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Supernatural Horror Film

Evil Dead 3: Army of Darkness

The Evil Dead III (Army of Darkness) is a strange mixture of horror and comedy which again sees director Sam Raimi and actor Bruce Campbell re-united with the deadites for some more fun. Ash is cast back in time for a zany adventure which leans more towards comedy than horror.

The story picks up where part two left off, with Ash spinning into a large vortex and landing in medieval times. After Ash has proved himself and his killing abilities, the people there take him to be the fulfilment of the prophesy in the Book of the Dead, and appeal to him to save them from the evil hordes. He reluctantly accepts and is soon off on another dangerous adventure, of course when he finds the book he recites the spell wrong and awakens the army of the dead. The deadites want the book back and inevitably march on the castle in which he is staying prompting a final showdown.

The film has a variety of side stories including a romance for Ash, an evil version of himself leading the deadite army and an A-Team style preparation scene where he teaches the medieval men some modern combat techniques. Campbell plays it for laughs; he is once more skating on the edge of sanity and remains deeply cynical throughout. His acting is very over the top but suits the character perfectly, the level of manic he achieves at times is astounding and his facial muscles are constantly in overdrive producing stranger and stranger expressions.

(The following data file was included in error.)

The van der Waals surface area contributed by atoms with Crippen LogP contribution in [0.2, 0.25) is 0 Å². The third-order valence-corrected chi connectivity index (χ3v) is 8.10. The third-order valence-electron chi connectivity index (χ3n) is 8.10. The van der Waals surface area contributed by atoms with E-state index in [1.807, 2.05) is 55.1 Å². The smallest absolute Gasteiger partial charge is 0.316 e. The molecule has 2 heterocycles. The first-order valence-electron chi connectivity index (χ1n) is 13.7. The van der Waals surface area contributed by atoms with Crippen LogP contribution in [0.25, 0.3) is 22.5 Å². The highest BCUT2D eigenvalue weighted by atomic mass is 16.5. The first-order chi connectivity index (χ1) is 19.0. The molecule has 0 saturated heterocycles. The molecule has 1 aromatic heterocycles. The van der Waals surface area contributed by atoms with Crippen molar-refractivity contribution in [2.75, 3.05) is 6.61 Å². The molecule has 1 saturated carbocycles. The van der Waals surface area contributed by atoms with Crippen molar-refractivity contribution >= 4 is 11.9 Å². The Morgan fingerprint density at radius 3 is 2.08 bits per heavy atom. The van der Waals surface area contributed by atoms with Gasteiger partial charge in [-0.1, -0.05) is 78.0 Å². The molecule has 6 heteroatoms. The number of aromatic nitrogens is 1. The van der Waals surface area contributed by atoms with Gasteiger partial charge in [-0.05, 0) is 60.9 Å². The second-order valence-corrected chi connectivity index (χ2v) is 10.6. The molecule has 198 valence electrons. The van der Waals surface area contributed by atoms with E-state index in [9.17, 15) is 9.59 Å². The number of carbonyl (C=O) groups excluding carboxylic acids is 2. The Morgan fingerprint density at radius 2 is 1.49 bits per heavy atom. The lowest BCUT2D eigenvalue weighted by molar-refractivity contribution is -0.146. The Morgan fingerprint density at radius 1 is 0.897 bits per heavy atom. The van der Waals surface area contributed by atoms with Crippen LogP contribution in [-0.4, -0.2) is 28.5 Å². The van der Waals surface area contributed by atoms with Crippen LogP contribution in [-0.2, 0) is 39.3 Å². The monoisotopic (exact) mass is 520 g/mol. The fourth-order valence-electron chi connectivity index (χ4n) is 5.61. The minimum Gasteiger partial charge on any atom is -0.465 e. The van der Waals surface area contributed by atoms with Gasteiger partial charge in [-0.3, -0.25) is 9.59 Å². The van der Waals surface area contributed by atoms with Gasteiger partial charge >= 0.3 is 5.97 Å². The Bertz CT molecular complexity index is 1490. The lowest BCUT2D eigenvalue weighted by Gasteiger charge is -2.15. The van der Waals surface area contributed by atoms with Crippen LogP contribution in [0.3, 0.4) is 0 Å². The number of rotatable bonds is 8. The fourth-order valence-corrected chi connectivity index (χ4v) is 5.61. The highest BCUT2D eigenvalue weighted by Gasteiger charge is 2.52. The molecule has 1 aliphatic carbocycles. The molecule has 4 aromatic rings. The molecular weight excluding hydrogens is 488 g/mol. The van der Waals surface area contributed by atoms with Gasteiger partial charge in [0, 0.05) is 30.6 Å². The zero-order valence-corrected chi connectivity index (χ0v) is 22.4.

The story rattles along to a satisfying concluding twist for our unlucky hero. Some of the scenes are really funny; the windmill scene in particular is hilarious as mini versions of Ash try to dispose of him. The film is played much more for laughs, the haunting and potentially malevolent atmosphere which was created in the first two films is lacking here. Raimi's direction is good as always, the medieval world is brought to life, but this is not the medieval world of history, it is a world of winged demons and cackling skeletons who covet life.

The only real link with the previous films is the character of Ash. This film must have had a far larger budget but much of it is spent on the end battle between skeletons and Ash's men. The skeletons were rubbish, they looked too friendly and this spoiled the end, even if they had looked dangerous like the ones in Jason and the Argonauts it might have been better. The skeletons are also assigned with daft voices and although obviously an attempt to increase the humour this really only served to kill the horror.

Our chainsaw armed, shotgun wielding, madman of a hero stumbles his way through the film but never faces anything as frightening as in the preceding films. The running time is a short 86 minutes and in keeping with its prequels the film flies by very quickly, a horror comedy brought to life by the physical and mental humour of the leading man and the skill of the director. It is funny, exciting and highly original but it isn't scary.

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